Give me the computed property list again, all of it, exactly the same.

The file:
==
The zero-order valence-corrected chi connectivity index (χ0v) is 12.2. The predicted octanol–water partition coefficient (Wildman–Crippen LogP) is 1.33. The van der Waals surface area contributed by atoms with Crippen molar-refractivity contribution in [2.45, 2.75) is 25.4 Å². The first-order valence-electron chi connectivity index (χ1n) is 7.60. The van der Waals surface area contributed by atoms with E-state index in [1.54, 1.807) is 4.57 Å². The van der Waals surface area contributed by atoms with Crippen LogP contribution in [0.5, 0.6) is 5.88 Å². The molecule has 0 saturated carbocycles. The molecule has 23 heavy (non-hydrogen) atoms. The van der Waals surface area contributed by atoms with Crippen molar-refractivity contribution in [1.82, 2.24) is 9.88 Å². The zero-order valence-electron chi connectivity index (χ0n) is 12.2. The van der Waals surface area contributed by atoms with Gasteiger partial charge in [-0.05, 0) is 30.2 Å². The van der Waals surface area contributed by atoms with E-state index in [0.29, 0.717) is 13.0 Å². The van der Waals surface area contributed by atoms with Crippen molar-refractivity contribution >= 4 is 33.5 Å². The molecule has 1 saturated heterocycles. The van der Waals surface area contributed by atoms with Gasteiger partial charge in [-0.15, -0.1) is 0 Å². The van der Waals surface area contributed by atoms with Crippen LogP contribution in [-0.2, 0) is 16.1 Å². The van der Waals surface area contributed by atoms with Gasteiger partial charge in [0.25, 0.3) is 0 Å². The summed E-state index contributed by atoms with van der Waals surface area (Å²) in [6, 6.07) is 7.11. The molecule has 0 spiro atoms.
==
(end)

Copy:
The zero-order valence-corrected chi connectivity index (χ0v) is 12.2. The predicted octanol–water partition coefficient (Wildman–Crippen LogP) is 1.33. The van der Waals surface area contributed by atoms with Crippen molar-refractivity contribution in [2.45, 2.75) is 25.4 Å². The first-order valence-electron chi connectivity index (χ1n) is 7.60. The van der Waals surface area contributed by atoms with E-state index in [1.54, 1.807) is 4.57 Å². The van der Waals surface area contributed by atoms with Crippen LogP contribution in [0.5, 0.6) is 5.88 Å². The molecule has 0 saturated carbocycles. The molecule has 23 heavy (non-hydrogen) atoms. The van der Waals surface area contributed by atoms with Crippen molar-refractivity contribution in [1.82, 2.24) is 9.88 Å². The zero-order valence-electron chi connectivity index (χ0n) is 12.2. The van der Waals surface area contributed by atoms with Gasteiger partial charge in [-0.05, 0) is 30.2 Å². The van der Waals surface area contributed by atoms with E-state index in [0.29, 0.717) is 13.0 Å². The van der Waals surface area contributed by atoms with Crippen molar-refractivity contribution >= 4 is 33.5 Å². The molecule has 1 saturated heterocycles. The van der Waals surface area contributed by atoms with Gasteiger partial charge in [-0.15, -0.1) is 0 Å². The van der Waals surface area contributed by atoms with Crippen LogP contribution in [-0.2, 0) is 16.1 Å². The van der Waals surface area contributed by atoms with Gasteiger partial charge in [0.25, 0.3) is 0 Å². The summed E-state index contributed by atoms with van der Waals surface area (Å²) in [6, 6.07) is 7.11. The molecule has 0 spiro atoms.